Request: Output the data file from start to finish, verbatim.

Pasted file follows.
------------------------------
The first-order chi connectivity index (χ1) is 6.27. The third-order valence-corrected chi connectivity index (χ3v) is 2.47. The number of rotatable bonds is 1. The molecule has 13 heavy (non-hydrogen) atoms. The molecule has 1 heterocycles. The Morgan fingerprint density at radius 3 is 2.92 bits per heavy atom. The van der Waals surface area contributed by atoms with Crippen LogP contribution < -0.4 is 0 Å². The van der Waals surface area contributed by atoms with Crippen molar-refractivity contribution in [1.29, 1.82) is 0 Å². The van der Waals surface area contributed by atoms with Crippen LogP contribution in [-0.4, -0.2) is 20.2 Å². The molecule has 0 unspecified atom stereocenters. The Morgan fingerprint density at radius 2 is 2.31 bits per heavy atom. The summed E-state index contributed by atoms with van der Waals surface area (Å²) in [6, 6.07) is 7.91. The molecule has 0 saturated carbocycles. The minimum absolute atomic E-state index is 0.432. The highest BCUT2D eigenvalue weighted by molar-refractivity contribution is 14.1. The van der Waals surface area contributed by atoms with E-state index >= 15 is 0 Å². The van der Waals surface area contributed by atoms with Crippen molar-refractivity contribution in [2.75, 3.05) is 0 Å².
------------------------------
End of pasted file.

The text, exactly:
The first-order chi connectivity index (χ1) is 6.27. The third-order valence-corrected chi connectivity index (χ3v) is 2.47. The number of rotatable bonds is 1. The molecule has 13 heavy (non-hydrogen) atoms. The molecule has 1 heterocycles. The Morgan fingerprint density at radius 3 is 2.92 bits per heavy atom. The van der Waals surface area contributed by atoms with Crippen LogP contribution < -0.4 is 0 Å². The van der Waals surface area contributed by atoms with Crippen molar-refractivity contribution in [1.29, 1.82) is 0 Å². The van der Waals surface area contributed by atoms with Crippen LogP contribution in [-0.4, -0.2) is 20.2 Å². The molecule has 0 unspecified atom stereocenters. The Morgan fingerprint density at radius 2 is 2.31 bits per heavy atom. The summed E-state index contributed by atoms with van der Waals surface area (Å²) in [6, 6.07) is 7.91. The molecule has 0 saturated carbocycles. The minimum absolute atomic E-state index is 0.432. The highest BCUT2D eigenvalue weighted by molar-refractivity contribution is 14.1. The van der Waals surface area contributed by atoms with E-state index >= 15 is 0 Å². The van der Waals surface area contributed by atoms with Crippen molar-refractivity contribution in [2.75, 3.05) is 0 Å².